- While the energy sector is hurting due to COVID-19 induced lockdowns, renewable energy provider Sunrun purchased its strongest competitor in a billion-dollar move to expand operations.
- The deal will enable $90 million annually in cost savings and reduce the cost of equipment such as rooftop solar panels and batteries.
- The company is betting on data showing residential electricity consumption is inching up as Americans wait out the pandemic at home.
While the energy sector is retrenching under the economic stress brought on by the pandemic, renewable energy provider Sunrun purchased its strongest competitor in a billion-dollar move to bring solar power to the masses.
Residential rooftop solar technology company Sunrun is set to buy Vivint Solar in a deal valued at $3.2 billion, even as the U.S. Energy Information Administration projects consumer appetite for electricity this summer will be the lowest in the United States since 2009. Demand is down because of the decline in commercial and industrial activity due to the COVID-19 induced lockdowns.
The bright spot is that states like California, where Sunrun is based, are expecting home energy consumption to rise by 20% as Americans wait out the pandemic at home. That’s why Sunrun is seizing the moment to expand their business and chip away at carbon emissions that lead to climate change, says its Chief Financial Officer Tom von Reichbauer.
“We think there’s an opportunity to build a larger, leading brand in the solar space to help us bring in more affordable clean energy to more people,” von Reichbauer told Karma. “For decarbonisation, the right time is always the present.”
The deal is a few months away from closing, but the merger would create a company with $5 billion dollars in market capitalization and over 3 gigawatts of solar power assets on its balance sheet. For now, Sunrun is listed on Nasdaq while Vivint is trading on the New York Stock Exchange.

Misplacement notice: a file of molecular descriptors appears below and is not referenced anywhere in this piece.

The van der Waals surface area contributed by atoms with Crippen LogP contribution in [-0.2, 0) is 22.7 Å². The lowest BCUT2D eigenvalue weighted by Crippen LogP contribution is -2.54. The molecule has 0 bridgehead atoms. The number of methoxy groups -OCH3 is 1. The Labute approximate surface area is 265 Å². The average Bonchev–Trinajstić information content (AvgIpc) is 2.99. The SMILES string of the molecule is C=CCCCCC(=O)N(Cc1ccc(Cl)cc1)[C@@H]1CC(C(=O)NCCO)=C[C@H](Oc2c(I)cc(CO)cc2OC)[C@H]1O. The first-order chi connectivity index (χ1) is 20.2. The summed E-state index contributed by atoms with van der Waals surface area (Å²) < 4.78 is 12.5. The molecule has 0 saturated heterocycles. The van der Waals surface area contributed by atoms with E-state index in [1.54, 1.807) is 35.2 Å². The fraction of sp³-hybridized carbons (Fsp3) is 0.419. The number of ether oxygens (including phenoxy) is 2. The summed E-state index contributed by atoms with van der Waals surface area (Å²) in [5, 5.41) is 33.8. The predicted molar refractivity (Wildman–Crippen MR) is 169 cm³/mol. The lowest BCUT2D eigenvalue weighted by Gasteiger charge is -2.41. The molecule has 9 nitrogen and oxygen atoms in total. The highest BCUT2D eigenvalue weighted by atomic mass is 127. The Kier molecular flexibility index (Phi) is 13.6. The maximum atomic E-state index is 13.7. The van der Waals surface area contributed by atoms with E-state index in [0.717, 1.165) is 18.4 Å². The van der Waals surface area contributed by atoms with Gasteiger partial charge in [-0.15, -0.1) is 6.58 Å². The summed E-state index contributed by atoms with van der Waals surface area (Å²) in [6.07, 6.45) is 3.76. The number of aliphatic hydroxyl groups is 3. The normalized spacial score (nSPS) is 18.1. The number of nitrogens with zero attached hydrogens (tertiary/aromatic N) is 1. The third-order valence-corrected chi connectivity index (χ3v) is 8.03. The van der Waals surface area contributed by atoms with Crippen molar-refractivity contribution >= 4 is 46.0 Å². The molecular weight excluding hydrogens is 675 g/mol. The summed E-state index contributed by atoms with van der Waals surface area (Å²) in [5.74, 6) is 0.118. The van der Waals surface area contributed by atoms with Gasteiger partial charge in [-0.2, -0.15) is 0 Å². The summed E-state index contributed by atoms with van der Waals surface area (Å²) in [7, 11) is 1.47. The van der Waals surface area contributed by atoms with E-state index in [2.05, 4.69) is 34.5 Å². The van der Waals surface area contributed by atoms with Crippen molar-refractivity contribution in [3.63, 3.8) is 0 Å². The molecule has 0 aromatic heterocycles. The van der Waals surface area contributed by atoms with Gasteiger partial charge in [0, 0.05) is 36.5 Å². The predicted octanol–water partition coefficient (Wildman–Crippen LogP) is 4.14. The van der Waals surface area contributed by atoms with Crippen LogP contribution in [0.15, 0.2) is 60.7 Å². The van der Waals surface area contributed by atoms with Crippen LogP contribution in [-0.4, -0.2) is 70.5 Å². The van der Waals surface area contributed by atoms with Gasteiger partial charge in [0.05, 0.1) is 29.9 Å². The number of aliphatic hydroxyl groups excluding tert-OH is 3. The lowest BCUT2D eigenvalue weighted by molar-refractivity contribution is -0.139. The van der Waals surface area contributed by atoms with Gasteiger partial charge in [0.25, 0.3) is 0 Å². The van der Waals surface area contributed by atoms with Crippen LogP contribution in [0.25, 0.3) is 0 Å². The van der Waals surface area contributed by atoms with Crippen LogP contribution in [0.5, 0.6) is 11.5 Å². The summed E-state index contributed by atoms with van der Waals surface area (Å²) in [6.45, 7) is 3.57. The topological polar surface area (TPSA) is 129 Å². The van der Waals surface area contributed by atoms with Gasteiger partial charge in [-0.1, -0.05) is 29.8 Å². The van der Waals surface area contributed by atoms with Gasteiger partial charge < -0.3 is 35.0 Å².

The new entity, which has not been named, would employ about 9,000 people servicing nearly half a million customers. The merger will create economies of scale enabling about $90 million in cost savings yearly that will bring down the cost of their offerings such as rooftop solar panels and batteries, von Reichbauer says.
The deal is also aimed at attracting ESG-focused investors that bet on larger firms, he said.
Americans are attracted to the energy independence gained from the expansion of renewable energy, according to the Pew Research Center. However, rooftop solar has reached only 3% of households in the U.S., says Sunrun, which aims to create virtual power plants.
Utilities are increasingly looking to use consumer-generated power by drawing on batteries connected to the grid during periods of peak consumption. The trend allows utilities to retire some fossil fuel power plants that are kept in standby mode. Sunrun has already struck deals with companies such as Southern California Edison to supply energy back to the grid.
Overall, the EIA expects renewable energy’s share of electricity generation will increase this summer compared with the same period last year due to new capacity coming online in the Midwest region and Texas. Wind’s share of electricity generation will grow by 7% this season, while utility-scale solar will rise by 3%.
Sunrun has been impacted by the pandemic. It laid off about 100 workers and furloughed 60 employees in April, Business Insider reported.
Still, the company adapted to the crisis. It created smaller teams of personnel to install its rooftop solar equipment and limited contact with customers by doing home assessments by teleconferencing or using a fleet of drones to survey equipment and homes.
Unlike some companies in the aviation sector or the oil and gas industry, the solar company did not apply for government aid to weather the rough spot, because it has been cash-flow positive since the second quarter of 2017, von Reichbauer says.
“We’ve got strong foundational economics that make it such that we didn’t feel the need to do that,” he told Karma. “We took swift actions at the beginning of this to really position ourselves well for what we thought was going to be a long, protracted downturn. The good news is things have [improved] fairly quickly in many respects.”